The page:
Hi, I'm Craig and this is Crash Course Government and Politics, and today we're going to examine the leadership structure of Congress! I know, pretty exciting stuff! Now calm down, let me explain. Are you ready to talk about Congressional leadership? You better be. So, the Congressional leadership are the Congresspersons with titles like Majority Leader and Minority Whip, and they have a lot to do with political parties, so we're going to talk about what the political parties do in Congress as well. Even if you don't follow politics, you probably have heard of the name and titles, if not the functions, of the various leaders. I'm going to need some help on this one, so... Let's go the Clone Zone! In the Clone Zone today I've got House Clone and Senate Clone to help me explain Congressional leadership. House Clone in the house! Take it away. The leader of the House of Representatives is the Speaker of the House, and he or she is the third most powerful person in the country. The speaker is always elected by whichever party is in the majority. These elections take place every two years, because the whole House is elected every two years. That's a lot of elections! At the time of the shooting of the episode the Speaker of the House is John Boehner from Ohio, known for his tan, tears, and tacos. Yeaah, he's oddly really good at making tacos. I had the barbecue pork at his house one time.... Yeah, I had the beef taco! He called it la lengua. Interesting choice. Yeah. The speaker has two assistants to help run the house. The Majority Whip has the primary task of counting votes on important pieces of legislation, and making the party members vote along with their party. Whipping them into line, I suppose. (whipping noise) The third in line is the House Majority Leader, who helps the majority and probably does other stuff, but mainly he's chosen by the speaker because he's popular with particular factions within the party. The Minority Party, that's the one with fewer members elected in a term, duh (scoffs), also has a Minority Leader, and a Minority Whip, but no speaker. The Minority Leader is the de facto spokesperson for the minority party in the House, which is why you often see him or her on TV, or on your phone, or, your iPad, or your pager. I don't think you can see it on your pager. Hey, that was some pretty good stuff you said there House Clone. What's the deal with the Senate, Senate Clone? Things are simpler over in the Senate because we have only 100 august members and not the rabble of 435 to try to "manage." The leader of the Senate is the Majority Leader and he (so far it's always been a he) is elected by the members of his party, which by definition is the majority party, the one with 51 or more members. There's also a Minority Leader, which, like the Minority Leader in the House, is the party's spokesperson. The Vice President presides over the Senate sessions when he doesn't have anything better to do, even though it's one of his few official constitutional duties. When the veep is off at a funeral, or undermining the president with one of his gaffes, the President pro tempore presides. The President pro tem is a largely ceremonial role that is given to the most senior member of the majority party. Senior here means longest serving, not necessarily oldest, although it can be the same thing. No one would want to be a Congressional leader if there was no power involved, so it's important to know what powers these folks have, and how they exercise them. Also, I'm not supposed to do this, but let's go to the Thought Bubble. I love saying that! The primary way that leaders in both the House and Senate exercise power is through committee assignments. By assigning certain members to certain committees, the leadership can ensure that their views will be represented on those committees. Also, leaders can reward members with good committee assignments, usually ones that allow members to connect with their constituents, or stay in the public eye, or punish wayward members with bad committee assignments. Like the committee for cleaning the toilets or something. The Speaker of the House is especially powerful in his role assigning Congressmen to committees. Congressional leaders shape the agenda of Congress, having a huge say in which issues get discussed and how that discussion takes place. The Speaker is very influential here, although how debate happens in the House is actually decided by the House Rules Committee, which makes this a rather powerful committee to be on. The Senate doesn't have a rules committee, so there's no rules! Aw, yeah! There's rules. The body as a whole decides how long debate will go on, and whether amendments will be allowed, but the Majority Leader, if he can control his party, still has a lot of say in what issues will get discussed. Agenda setting is often a negative power, which means that it is exercised by keeping items off the agenda rather than putting them on. It's much easier to keep something from being debated at all than to manage the debate once it's started, and it's also rather difficult for the media to discuss an issue that's never brought up, no matter how much the public might ask, "But why don't you talk about this thing that matters a lot to me?" Thanks, Thought Bubble. Speaking of the media, Congressional leaders can also wield power because they have greater access to the press and especially TV. That's the thing people used to watch. Instead of YouTube. This is largely a matter of efficiency. Media outlets have only so many reporters, and they aren't going to waste resources on the first-term Congressman from some district in upstate New York. No one even goes to upstate New York. Is there anyone in upstate New York? Has anyone ever gone to upstate New York? When the Speaker calls a press conference reporters show up, and the Majority Leader can usually get on the Sunday talk shows if he wants. Media access is a pretty handy way to set an agenda for the public. Finally, Congressional leaders exercise a lot of power through their ability to raise money and to funnel it into their colleague's campaign. I want colleagues like that. Each House of Congress has a special campaign committee and whoever chairs it has the ability to shift campaign funds to the race that needs it most, or to the Congressperson he or she most wants to influence. The official leadership has little trouble raising money since donors want to give to proven winners who have a lot of power, and get the most bang for their buck. Since the leaders usually win their races easily, this is more true in the House than the Senate. They frequently have extra campaign money to give. Often the donations are given to political action committees, or PACs, which we'll talk about in another episode. We're going to spend a lot of time talking about political parties, and probably having parties of our own in later episodes, especially their role in elections, but they are really important once Congress is in office too. One way that parties matter is incredibly obvious if you stop to think about it. It's contained in the phrase "majority rules." This is especially true in the House, where the majority party chooses the Speaker, but it's also the case in the Senate. This is why ultimately political parties organize and raise so much money to win elections: if one of the parties controls both houses and the presidency, as the Democrats did in 2008 through 2009, that party is much more likely to actually get things done. The party that's the majority in each house is also the majority on all of that house's committees, or at least the important ones, and, as we saw in the last episode, committees are where most of the legislative work in Congress gets done. Gets did. As you probably figured out, the majority party chooses the committee chairs, too, so it's really got a lock on that sweet legislative agenda. Parties also can make Congress more efficient by providing a framework for cooperation. The party provides a common set of values, so a Republican from Florida and one from Wyoming will have something in common, even if their constituents don't. These common values can be the basis of legislation sometimes. But sometimes that happens. Political parties also provide discipline in the process. When a party is more unified it's easier for the leader to set an agenda and get the membership to stick to it. Right? Unified. Lack of party unity can make it difficult for the leadership. In 2011 a large group of very conservative newbie Congressmen associated with the Tea Party Movement made it difficult for Speaker Boehner to put forward an agenda. The Tea Party caucus felt Boehner compromised too much with the Democrats, even though his agenda was, by some standards, pretty conservative. As a result, Congress wasn't able to get much done, except make itself unpopular. So, if you combine all this with the stuff we learned about Congressional committees, you should have a pretty good understanding of how Congress actually works. Yay! Understanding! As this course progresses and you fall in love with politics, and myself, be on the lookout for how the leadership sets the agenda and pay attention to what issues might be floating around that aren't getting discussed in Congress. Understanding who the Congressional leaders are, and knowing their motivations, can give you a sense of why things do and don't get done by the government. And, if you're lucky, you live in a district represented by a member of leadership. In that case, the person you vote for will be in the news all the time, which is kind of satisfying, I guess. Yeah, I voted for that guy! Yeah! And now he's on the TV! Yeah! Thanks for watching. We'll see you next week. What do you think, can we be unified? Can we get things done? We can't. Crash Course Government and Politics is produced in association with PBS Digital Studios. Support for Crash Course US Government comes from Voqal. Voqal supports non-profits that use technology and media to advance social equity. Learn more about their mission and initiatives at voqal.org. Crash Course was made by all of these nice people. Thanks for watching. Someday, maybe the eagle and I will get along. Not today. Not today.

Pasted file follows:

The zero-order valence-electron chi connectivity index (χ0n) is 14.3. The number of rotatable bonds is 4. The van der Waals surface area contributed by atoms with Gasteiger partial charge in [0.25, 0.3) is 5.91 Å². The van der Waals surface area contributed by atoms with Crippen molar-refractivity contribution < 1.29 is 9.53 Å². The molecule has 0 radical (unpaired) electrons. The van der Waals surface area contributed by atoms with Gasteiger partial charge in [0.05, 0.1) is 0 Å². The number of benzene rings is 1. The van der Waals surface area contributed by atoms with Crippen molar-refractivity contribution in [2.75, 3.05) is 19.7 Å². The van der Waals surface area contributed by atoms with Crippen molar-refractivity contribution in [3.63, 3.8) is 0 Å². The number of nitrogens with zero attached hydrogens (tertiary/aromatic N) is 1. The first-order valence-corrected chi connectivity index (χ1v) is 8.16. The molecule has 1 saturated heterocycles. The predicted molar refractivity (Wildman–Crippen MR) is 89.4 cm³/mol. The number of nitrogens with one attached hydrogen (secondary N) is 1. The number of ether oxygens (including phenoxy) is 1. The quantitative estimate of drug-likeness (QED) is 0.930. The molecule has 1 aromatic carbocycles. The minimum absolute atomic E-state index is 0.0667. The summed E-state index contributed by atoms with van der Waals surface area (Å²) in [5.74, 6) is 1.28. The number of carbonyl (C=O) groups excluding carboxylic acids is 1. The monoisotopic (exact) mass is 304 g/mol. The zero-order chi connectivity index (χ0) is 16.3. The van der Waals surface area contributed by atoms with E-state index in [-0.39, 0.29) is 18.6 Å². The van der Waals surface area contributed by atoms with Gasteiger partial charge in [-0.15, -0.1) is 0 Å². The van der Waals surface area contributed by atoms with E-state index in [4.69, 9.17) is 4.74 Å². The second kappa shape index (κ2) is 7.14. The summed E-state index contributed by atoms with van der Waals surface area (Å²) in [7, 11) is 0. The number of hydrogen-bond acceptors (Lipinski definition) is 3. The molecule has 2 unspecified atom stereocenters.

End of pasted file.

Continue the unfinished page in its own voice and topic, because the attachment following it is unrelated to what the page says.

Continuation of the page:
List